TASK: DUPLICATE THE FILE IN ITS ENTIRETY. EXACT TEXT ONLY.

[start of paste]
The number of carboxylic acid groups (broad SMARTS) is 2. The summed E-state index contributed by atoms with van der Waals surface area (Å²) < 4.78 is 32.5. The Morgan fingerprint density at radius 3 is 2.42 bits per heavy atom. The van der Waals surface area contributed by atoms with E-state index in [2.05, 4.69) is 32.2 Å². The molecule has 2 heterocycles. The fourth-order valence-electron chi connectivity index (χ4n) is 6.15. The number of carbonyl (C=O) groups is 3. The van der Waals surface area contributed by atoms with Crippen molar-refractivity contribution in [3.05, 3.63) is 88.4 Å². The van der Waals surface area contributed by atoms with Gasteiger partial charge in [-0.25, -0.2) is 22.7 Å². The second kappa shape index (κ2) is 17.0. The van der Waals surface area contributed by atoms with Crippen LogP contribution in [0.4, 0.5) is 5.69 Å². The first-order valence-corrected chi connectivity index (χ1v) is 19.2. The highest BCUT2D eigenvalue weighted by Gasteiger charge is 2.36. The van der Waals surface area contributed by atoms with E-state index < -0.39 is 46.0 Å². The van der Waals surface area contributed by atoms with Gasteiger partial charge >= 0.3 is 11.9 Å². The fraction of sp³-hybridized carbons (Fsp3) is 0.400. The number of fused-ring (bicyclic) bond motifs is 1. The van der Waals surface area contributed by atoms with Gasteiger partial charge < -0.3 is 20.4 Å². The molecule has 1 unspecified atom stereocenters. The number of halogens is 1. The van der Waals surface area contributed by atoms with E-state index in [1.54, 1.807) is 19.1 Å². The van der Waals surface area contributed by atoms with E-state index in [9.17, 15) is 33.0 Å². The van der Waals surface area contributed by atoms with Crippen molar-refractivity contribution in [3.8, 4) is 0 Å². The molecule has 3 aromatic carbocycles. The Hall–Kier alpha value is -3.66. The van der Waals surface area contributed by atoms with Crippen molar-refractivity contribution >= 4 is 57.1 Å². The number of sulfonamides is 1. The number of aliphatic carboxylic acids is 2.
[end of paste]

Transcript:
The number of carboxylic acid groups (broad SMARTS) is 2. The summed E-state index contributed by atoms with van der Waals surface area (Å²) < 4.78 is 32.5. The Morgan fingerprint density at radius 3 is 2.42 bits per heavy atom. The van der Waals surface area contributed by atoms with E-state index in [2.05, 4.69) is 32.2 Å². The molecule has 2 heterocycles. The fourth-order valence-electron chi connectivity index (χ4n) is 6.15. The number of carbonyl (C=O) groups is 3. The van der Waals surface area contributed by atoms with Crippen molar-refractivity contribution in [3.05, 3.63) is 88.4 Å². The van der Waals surface area contributed by atoms with Gasteiger partial charge in [-0.25, -0.2) is 22.7 Å². The second kappa shape index (κ2) is 17.0. The van der Waals surface area contributed by atoms with Crippen LogP contribution in [0.4, 0.5) is 5.69 Å². The first-order valence-corrected chi connectivity index (χ1v) is 19.2. The highest BCUT2D eigenvalue weighted by Gasteiger charge is 2.36. The van der Waals surface area contributed by atoms with E-state index < -0.39 is 46.0 Å². The van der Waals surface area contributed by atoms with Gasteiger partial charge >= 0.3 is 11.9 Å². The fraction of sp³-hybridized carbons (Fsp3) is 0.400. The number of fused-ring (bicyclic) bond motifs is 1. The van der Waals surface area contributed by atoms with Gasteiger partial charge < -0.3 is 20.4 Å². The molecule has 1 unspecified atom stereocenters. The number of halogens is 1. The van der Waals surface area contributed by atoms with E-state index in [1.54, 1.807) is 19.1 Å². The van der Waals surface area contributed by atoms with E-state index in [9.17, 15) is 33.0 Å². The van der Waals surface area contributed by atoms with Crippen molar-refractivity contribution in [3.8, 4) is 0 Å². The molecule has 3 aromatic carbocycles. The Hall–Kier alpha value is -3.66. The van der Waals surface area contributed by atoms with Crippen molar-refractivity contribution >= 4 is 57.1 Å². The number of sulfonamides is 1. The number of aliphatic carboxylic acids is 2.